FOR IMMEDIATE RELEASE

 

Wally Hedrick

The Absence of Light: Black Paintings (1957-2003)

April 30 – June 11, 2016

Opening Reception: Saturday, April 30, 4-7pm

 

Yes, again. In 2008, The Box exhibited Wally Hedrick’s War Room (1967/68-2002) and eight years later we are proud to show this monumental piece of anti-war art history again. What began in 1967 as a protest against the escalating conflict in Vietnam, War Room consists of 8 eleven-foot tall canvases, bolted together and constructed into a cube that can be entered by viewers through a canvas doorway. War Room is surrounded by fourteen of Hedrick’s black paintings, themselves demarcations of war and individual forms of protest.

 

Hedrick, himself a veteran of the Korean War, held fervent anti-war beliefs that became evident starting in 1957, when he painted III Vietnam Series, beginning his black paintings in earnest, which continued until his death in 2003. Painting a viscous layer of black over his old paintings (it was also rumored that he painted over others artists’ paintings, as well), this powerful gesture asserted personal and political resistance; Hedrick once said: “Since there is no way for me to affect any political decision, what I’ll do is I’ll deny Western Culture my contribution.“[1] 

 

A number of the works in this exhibition have been covered in black paint multiple times. War Room and Rondo I (1968, 1991, 2002), for example, were first painted black during the Vietnam War, and then subsequently repainted on two other occasions, each time in protest to three different wars initiated by the United States while Hedrick was alive (Vietnam, the Gulf War and the U.S. Occupation of Iraq). Some of the canvases on display were only painted twice, while paintings like Irac 2002: It$ 4 Oil + SUV’s (2002) and Between Iraq and a Hard-on/2002®So Damn, Who’s Sane?/4 a Kinder Gentler Nation (2002) were made specifically in response to the Iraq War. As seen in the titles of these paintings, Hedrick also honed a clever use of language and symbols; the sobering, critical gesture is humanized by the artists’ mordant sense of humor.

 

Gathering such a large body of work creates a sensorial experience of the texture and enveloping quality of the work. Hedrick made all his own canvases, which allowed for experimentation in shape and scale, in addition to texture. This exhibition includes three circular rondos, ranging from 68-inches to 11 feet in diameter, contrasting with Black Bush Burning (2002), which is only 10 x 12 inches square. From broad brush strokes to dense, thick impasto, to a dappled, glossy sheen, the surface of each canvas varies, as well. The only constant is the black - Hedrick has created an absence of light, the absence of insight. He has created a space of contemplation.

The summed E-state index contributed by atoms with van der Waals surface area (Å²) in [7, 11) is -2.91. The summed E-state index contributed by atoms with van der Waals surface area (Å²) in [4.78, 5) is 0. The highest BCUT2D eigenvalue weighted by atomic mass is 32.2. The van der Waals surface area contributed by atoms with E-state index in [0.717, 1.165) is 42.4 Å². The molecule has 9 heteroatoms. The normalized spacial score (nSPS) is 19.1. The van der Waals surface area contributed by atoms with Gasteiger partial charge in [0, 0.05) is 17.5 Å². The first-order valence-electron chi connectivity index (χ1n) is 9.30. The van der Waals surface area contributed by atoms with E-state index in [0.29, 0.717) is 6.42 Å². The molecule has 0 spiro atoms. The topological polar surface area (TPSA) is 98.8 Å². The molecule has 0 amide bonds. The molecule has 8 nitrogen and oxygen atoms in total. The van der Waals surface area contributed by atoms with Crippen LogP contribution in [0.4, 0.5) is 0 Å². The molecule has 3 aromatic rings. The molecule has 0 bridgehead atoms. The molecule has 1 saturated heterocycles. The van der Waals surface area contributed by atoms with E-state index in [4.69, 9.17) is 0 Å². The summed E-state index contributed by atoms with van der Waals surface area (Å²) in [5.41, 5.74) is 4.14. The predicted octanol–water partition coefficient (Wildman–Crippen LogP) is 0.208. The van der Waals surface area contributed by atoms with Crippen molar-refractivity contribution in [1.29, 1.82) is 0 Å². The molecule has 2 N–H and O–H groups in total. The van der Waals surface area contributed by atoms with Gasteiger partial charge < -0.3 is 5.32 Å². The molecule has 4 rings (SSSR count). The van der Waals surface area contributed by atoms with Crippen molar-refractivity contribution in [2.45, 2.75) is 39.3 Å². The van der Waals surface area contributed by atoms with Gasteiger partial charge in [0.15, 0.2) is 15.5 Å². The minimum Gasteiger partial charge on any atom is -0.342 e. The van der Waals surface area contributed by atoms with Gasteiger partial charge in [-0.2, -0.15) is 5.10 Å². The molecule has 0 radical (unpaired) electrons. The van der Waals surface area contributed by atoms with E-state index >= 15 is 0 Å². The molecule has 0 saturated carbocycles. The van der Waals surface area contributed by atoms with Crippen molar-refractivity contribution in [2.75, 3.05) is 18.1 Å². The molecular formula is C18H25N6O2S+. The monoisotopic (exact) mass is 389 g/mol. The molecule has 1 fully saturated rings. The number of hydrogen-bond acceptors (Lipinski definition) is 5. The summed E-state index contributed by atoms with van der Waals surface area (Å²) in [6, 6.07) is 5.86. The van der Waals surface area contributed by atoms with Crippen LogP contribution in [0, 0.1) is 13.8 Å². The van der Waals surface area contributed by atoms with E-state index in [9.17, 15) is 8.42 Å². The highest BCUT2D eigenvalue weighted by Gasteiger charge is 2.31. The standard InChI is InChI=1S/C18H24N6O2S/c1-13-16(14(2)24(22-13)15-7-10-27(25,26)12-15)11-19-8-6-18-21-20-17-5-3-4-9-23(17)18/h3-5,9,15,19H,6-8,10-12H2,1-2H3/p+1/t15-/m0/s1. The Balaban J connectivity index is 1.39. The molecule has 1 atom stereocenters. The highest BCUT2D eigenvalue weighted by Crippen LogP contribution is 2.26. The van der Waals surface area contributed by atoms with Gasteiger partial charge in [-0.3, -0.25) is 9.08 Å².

Wally Hedrick (1928-2003) grew up in Pasadena, CA, and after military service relocated to Northern California, where he lived until his death. Hedrick taught at the San Francisco Art Institute for ten years between 1960-1970, and was a strong voice of political activism throughout his time there. He stopped teaching for two semesters, hanging a large black sign that read “Classes cancelled until the end of the war,” – it is rumored that he was fired for circulating a petition to students protesting America’s involvement in Vietnam. Hedrick, who was part of the infamous Sixteen Americans exhibition at MOMA in 1959, also played a pivotal role in the in the Beat movement. He was married to Jay DeFeo for 10 years in 1950s/60s, a time of creative preeminence for both artists, with DeFeo painting The Rose (1958-66) while Hedrick co-founded The Six Gallery from what was previously known as the King Ubu Gallery. Hedrick’s solo exhibitions include the de Young Museum in San Francisco, Gallery Paule Anglim, San Francisco. Selected group exhibitions include The Historical Box at Hauser & Wirth; Sunless, curated by Walead Beshty at Thomas Dane Gallery, London; Paul McCarthy’s Low Life Slow Life, curated by Paul McCarthy at the Wattis Institute for Contemporary Art, San Francisco; and Beat Culture and the New America, 1950-1965 at the Whitney Museum of American Art, New York. Hedrick’s work is in collections at the Museum of Modern Art, New York, San Francisco Museum of Modern Art, and the de Young Museum.



[1] Marcus, Greil. “The Incredible Disappearing Act,” San Francisco Focus, October 1991. 

May 19 2016pdflink
Wally Hedrick at The Box

Contemporary Art Review Los Angeles

May 19, 2016

by Pablo Lopez